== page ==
[Activist Newsletter: America's foremost political prisoner, Mumia Abu-Jamal, speaks (3:34 minutes) on the poison water in Flint Michigan, headlined "Flint: Crimes of Capital."

— From Feb. 2 Time. Moore is a progressive filmmaker whose works include Sicko, Roger & Me, Bowling for Columbine, and Capitalism: A Love Story, among others.


Protesting police killings of African Americans in Chicago last November.
By Richard Becker

In 2015, police in the United States continued to kill at a rate far higher than every other country in the world for which statistics are currently available. That year, U.S. cops killed at least 1,200 people, more than three per day on average, according to the research of the website www.killedbypolice.net.

The exact number is not known. There is no federal agency that keeps track. The FBI compiles annual statistics for "justified homicides" by police—but participation in the program by the approximately 18,000 police agencies in the country is completely voluntary, and only about 800 actually provide reports. Most departments, including the notoriously racist and murderous New York Police Department, do not participate at all.

The FBI reported 444 killings by police in 2014, the latest report available. The FBI's amazingly broad definition of "justifiable homicide" by police is: "The killing of a felon by a law enforcement officer in the line of duty." The FBI classified every one of the 444 killings as "justified."

"The Counted," a project of the U.K.-based Guardian newspaper, documented the deaths of 1,136 people killed by U.S. police in 2015. Its extensively researched database confirmed the racist and class dimensions of police violence.

African Americans were killed at a rate of 7.15 per million (301 deaths); Latinos – 3.48 per million (193 deaths); Native Americans – 3.4 per million (13 deaths); whites – 2.92 per million (578 deaths); and Asian/Pacific Islanders – 1.34 per million (24 deaths). No corporate criminals are in the list.

And while the FBI makes no effort to create a comprehensive database of annual police killings, the agency has very exact numbers of police officers "killed in the line of duty." This data comes from the "Officer Down Memorial Project," which receives funding from the federal Department of Justice.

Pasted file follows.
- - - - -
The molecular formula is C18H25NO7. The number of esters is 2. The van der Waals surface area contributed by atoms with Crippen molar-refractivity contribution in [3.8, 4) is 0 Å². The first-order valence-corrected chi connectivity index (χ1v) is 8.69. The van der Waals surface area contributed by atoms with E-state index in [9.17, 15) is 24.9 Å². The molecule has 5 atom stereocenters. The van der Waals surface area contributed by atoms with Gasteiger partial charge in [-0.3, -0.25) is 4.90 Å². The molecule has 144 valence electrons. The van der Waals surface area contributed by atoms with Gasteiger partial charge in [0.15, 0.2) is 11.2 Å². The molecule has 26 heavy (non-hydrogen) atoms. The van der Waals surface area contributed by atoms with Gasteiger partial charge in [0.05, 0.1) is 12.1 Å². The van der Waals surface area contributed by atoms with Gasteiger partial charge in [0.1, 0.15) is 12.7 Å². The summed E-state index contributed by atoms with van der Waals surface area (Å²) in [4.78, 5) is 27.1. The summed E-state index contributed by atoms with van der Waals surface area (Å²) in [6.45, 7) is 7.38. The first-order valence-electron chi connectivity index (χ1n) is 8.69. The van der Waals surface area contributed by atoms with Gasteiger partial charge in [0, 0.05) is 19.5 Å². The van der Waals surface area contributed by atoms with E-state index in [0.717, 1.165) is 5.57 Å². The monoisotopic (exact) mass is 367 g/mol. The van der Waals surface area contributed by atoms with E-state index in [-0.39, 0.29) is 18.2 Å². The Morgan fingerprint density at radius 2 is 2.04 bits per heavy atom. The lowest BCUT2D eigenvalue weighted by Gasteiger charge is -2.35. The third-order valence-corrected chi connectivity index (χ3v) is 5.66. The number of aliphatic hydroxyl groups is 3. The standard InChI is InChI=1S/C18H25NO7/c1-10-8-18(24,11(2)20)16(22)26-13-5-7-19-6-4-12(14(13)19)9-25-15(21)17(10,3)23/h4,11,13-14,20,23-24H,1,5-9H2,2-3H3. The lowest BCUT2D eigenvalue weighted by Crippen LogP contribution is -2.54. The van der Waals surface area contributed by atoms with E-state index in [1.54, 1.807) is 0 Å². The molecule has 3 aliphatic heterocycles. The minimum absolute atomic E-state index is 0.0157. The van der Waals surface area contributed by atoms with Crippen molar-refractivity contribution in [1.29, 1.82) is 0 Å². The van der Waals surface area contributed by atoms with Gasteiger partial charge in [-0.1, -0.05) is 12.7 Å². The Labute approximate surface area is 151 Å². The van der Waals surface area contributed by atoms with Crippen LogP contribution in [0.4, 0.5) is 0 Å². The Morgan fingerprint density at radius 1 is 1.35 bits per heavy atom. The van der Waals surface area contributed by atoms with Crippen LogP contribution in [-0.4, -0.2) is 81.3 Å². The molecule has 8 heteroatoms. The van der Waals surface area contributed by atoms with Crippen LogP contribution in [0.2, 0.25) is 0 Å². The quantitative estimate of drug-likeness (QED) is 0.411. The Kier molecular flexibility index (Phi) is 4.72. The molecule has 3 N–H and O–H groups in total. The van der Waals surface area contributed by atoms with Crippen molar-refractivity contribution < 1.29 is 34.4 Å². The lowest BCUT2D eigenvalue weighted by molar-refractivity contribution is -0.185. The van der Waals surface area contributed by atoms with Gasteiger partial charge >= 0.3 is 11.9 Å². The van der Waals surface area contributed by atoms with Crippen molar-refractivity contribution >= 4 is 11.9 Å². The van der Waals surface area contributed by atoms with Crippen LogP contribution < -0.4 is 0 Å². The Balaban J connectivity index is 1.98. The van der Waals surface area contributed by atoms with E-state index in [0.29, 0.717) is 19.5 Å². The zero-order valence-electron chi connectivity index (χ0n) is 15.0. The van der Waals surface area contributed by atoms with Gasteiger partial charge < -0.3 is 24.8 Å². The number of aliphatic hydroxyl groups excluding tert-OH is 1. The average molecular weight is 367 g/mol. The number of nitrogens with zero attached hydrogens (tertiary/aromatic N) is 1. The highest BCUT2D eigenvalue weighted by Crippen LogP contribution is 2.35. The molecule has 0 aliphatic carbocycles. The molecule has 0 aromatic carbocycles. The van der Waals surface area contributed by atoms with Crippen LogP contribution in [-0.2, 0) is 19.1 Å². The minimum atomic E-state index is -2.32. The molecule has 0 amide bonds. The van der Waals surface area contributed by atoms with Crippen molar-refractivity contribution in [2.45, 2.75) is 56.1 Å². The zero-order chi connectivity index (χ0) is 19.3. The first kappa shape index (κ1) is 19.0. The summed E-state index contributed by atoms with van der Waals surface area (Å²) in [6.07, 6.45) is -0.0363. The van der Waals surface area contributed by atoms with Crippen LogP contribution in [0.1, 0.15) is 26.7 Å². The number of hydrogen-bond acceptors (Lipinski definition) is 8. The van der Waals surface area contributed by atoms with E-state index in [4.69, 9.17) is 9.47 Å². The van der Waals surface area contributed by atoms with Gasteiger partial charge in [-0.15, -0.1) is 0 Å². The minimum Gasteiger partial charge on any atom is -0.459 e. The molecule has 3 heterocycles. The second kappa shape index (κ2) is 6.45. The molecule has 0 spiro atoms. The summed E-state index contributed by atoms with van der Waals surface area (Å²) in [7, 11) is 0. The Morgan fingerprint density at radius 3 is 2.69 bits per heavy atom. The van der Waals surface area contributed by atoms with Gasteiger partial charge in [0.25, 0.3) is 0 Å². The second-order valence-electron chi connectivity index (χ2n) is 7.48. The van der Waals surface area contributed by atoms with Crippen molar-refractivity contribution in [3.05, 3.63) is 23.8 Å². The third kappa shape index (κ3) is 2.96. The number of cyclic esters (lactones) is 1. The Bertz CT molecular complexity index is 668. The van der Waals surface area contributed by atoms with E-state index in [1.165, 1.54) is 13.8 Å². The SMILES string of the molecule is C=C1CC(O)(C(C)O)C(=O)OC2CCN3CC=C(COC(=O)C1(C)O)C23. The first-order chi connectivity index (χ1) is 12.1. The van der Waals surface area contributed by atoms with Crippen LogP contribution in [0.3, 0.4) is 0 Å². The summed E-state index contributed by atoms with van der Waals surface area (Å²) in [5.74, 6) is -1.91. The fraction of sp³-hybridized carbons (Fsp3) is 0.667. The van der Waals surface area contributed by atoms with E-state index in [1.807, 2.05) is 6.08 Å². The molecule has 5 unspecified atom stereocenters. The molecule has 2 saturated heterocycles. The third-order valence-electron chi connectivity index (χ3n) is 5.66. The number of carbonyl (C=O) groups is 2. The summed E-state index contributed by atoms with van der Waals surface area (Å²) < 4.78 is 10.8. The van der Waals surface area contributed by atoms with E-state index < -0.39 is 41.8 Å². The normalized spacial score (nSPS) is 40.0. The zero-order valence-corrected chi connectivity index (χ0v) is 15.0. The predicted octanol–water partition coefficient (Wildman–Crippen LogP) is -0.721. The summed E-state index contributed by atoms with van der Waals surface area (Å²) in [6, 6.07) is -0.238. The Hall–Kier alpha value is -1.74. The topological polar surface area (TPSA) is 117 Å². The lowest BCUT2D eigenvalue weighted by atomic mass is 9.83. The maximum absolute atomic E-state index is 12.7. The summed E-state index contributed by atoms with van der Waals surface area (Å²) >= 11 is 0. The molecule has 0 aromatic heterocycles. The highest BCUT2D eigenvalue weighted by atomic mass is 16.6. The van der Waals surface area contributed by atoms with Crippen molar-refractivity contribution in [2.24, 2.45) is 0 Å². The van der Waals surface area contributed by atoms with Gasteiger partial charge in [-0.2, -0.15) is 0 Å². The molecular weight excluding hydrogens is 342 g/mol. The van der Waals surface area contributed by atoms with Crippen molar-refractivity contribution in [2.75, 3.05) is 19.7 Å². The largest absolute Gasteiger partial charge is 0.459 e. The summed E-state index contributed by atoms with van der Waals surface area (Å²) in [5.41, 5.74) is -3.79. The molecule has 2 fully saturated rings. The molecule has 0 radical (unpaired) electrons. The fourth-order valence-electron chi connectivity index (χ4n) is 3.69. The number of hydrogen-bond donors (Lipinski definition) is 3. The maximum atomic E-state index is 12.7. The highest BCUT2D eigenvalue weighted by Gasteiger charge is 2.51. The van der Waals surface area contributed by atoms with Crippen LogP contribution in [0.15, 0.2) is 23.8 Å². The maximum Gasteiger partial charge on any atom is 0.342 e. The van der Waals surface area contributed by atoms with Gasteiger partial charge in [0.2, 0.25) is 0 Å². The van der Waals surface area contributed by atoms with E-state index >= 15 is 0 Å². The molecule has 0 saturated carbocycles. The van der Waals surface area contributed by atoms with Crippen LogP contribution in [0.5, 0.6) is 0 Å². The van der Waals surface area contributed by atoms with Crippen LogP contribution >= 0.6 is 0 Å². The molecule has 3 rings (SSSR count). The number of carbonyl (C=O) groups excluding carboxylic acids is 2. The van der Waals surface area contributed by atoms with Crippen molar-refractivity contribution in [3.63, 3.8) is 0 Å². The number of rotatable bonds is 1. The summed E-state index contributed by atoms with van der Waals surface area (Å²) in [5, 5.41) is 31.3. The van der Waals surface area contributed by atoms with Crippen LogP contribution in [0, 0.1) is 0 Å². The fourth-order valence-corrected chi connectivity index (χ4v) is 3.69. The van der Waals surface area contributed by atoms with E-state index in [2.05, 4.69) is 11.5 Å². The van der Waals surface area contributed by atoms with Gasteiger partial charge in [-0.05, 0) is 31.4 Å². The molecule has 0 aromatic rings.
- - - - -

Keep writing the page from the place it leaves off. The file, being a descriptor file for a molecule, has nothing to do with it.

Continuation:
The "Officer Down" project includes in its 2015 report six Air Force Special Agents killed in Afghanistan, and even lists all police dogs that die or are killed "in the line of duty."

Contrary to the demagogic campaign rhetoric from a number of current candidates for U.S. president, there is no evidence whatsoever of a "war on police." In fact, the number of police killed in 2015 declined significantly from the previous year. Police officers who died inside the United States or its territories (colonies) dropped from 133 in 2014 to 123 in 2015, the majority in both years due to illness or accidents.

Police officers killed by hostile actions—gunfire or assault—declined from 64 to 49. Given that there are more than 1.5 million police in the country, those numbers reveal that the claim of a "war on cops" is truly bogus.

U.S. cops kill at 100 times or more the rate of other countries
U.S. political leaders frequently promote the chauvinistic idea of "American exceptionalism," the notion that the United States is the "one indispensable country," superior to all others. It is dangerous propaganda employed to justify wars and interventions around the world.

But in the area of state violence, the United States is indeed "exceptional," particularly as compared to other developed capitalist states.

In Britain, also a capitalist country with a long history of racism, police reportedly fired guns three times in all of 2013, with zero reported fatalities. Police do not generally carry guns on patrol. From 2010 through 2014, there were five fatal police shootings in Britain, which has a population of about 52 million. By contrast, Albuquerque, N.M., with a population 1 percent of Britain's, had 26 fatal police shootings in that same time period!

In 2015, German police, who do carry guns, reportedly killed two people. Germany, another racist, imperialist country with large numbers of oppressed minorities, has a population about one quarter that of the United States.